• Hackers attempted to access Clinton’s server on Jan. 9, 2011, and a phishing email message was sent to Clinton on May 13, 2011, that contained a suspicious link. Both attempted breaches should have been reported. “However, OIG found no evidence that the Secretary or her staff reported these incidents to computer security personnel or anyone else within the Department,” the report said.
  • Clinton and seven of her former department staffers declined to be interviewed by the IG’s office, as well as “an individual based in New York who provided technical support for Secretary Clinton’s personal email system but who was never employed by the Department.”

Clinton admits she made a mistake when she decided to use a personal email and server to conduct public business. But she has been less than forthright as she has tried to spin the facts in an attempt to minimize her admitted mistake.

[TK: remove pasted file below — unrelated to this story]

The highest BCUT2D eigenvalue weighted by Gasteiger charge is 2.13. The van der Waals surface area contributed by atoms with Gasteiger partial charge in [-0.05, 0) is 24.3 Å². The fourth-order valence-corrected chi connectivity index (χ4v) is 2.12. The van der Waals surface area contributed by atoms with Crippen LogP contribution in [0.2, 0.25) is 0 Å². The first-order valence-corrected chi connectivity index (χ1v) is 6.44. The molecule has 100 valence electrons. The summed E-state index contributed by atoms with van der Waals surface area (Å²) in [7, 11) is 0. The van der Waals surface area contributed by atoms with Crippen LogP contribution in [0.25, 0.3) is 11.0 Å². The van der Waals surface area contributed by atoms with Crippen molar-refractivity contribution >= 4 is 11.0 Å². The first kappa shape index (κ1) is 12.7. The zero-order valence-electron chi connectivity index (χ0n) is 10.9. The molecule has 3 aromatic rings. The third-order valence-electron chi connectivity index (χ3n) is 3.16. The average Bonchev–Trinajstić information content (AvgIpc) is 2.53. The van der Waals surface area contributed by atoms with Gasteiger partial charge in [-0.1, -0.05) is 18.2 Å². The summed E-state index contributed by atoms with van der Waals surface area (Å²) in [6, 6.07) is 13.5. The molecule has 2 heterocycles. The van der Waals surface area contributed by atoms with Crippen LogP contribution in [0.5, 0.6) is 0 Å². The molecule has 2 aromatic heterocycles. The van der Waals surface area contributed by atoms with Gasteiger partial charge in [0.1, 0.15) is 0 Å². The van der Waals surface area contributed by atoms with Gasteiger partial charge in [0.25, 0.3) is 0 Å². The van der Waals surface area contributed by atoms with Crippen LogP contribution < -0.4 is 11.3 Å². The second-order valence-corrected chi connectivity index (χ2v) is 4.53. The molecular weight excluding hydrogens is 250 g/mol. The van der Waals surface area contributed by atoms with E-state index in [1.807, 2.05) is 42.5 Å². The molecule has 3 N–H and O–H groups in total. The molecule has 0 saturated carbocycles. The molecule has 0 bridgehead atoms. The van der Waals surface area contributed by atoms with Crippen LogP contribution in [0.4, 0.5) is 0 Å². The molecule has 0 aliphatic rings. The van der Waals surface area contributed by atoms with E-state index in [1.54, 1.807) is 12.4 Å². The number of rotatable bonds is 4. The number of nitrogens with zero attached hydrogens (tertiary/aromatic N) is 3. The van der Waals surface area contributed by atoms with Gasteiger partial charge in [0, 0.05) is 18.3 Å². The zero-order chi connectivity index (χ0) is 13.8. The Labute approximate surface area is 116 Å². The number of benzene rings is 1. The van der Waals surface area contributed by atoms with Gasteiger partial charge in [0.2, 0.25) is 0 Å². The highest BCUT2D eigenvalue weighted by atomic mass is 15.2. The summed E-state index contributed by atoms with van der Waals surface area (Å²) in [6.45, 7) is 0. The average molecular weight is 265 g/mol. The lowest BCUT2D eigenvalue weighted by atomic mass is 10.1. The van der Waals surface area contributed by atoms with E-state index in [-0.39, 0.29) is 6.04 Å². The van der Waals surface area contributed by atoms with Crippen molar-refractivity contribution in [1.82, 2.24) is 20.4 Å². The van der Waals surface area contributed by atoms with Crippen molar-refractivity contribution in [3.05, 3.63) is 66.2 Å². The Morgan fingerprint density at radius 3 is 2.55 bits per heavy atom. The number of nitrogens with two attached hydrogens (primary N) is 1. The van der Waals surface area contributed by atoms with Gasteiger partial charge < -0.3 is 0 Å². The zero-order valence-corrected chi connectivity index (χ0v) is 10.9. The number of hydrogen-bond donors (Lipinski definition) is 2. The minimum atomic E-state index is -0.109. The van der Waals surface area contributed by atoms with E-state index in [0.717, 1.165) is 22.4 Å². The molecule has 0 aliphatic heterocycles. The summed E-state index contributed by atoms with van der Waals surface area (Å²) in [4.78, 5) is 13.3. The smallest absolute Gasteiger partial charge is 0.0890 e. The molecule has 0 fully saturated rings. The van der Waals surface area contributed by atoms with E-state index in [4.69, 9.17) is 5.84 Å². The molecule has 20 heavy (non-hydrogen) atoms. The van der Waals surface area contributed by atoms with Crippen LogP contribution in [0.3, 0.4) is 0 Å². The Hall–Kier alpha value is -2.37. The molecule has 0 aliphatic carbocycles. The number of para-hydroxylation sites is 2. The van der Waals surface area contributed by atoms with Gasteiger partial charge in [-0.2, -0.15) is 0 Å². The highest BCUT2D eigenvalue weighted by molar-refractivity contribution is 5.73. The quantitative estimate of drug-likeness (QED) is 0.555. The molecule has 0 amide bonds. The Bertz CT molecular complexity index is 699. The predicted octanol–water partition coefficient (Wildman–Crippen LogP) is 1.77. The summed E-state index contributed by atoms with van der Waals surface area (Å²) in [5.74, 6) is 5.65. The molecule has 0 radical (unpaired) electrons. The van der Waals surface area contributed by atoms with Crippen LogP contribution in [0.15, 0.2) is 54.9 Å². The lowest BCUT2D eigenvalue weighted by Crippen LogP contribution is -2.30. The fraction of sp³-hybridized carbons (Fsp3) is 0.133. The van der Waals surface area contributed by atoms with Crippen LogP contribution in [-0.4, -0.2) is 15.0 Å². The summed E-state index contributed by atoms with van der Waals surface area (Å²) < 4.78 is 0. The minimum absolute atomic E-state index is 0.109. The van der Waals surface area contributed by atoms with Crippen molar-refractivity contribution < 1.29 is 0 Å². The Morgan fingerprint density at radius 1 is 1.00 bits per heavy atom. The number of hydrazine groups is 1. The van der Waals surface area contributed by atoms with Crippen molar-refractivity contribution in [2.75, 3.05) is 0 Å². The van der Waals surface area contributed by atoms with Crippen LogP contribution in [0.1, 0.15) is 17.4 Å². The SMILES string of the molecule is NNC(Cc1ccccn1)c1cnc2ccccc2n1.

The IG report makes it clear that occasional use of personal email for government business would have been acceptable as long as Clinton’s emails were preserved by the department before she left office. But the department policies at the time prevented her or anyone else from using a personal account exclusively for government business — let alone a personal server, which should have been registered with the department but was not.

Updated, May 27: This article was revised to clarify Fallon’s comments on the IG’s finding that Clinton “did not comply with the Department’s policies that were implemented in accordance with the Federal Records Act.” We added that Fallon said the Clinton campaign agrees with the IG finding that “her practice of copying aides on her emails did not end up producing a full record since State’s IT systems didn’t save everything. But that doesn’t mean she didn’t take steps to comply.”

For all of our stories on Clinton’s emails click here.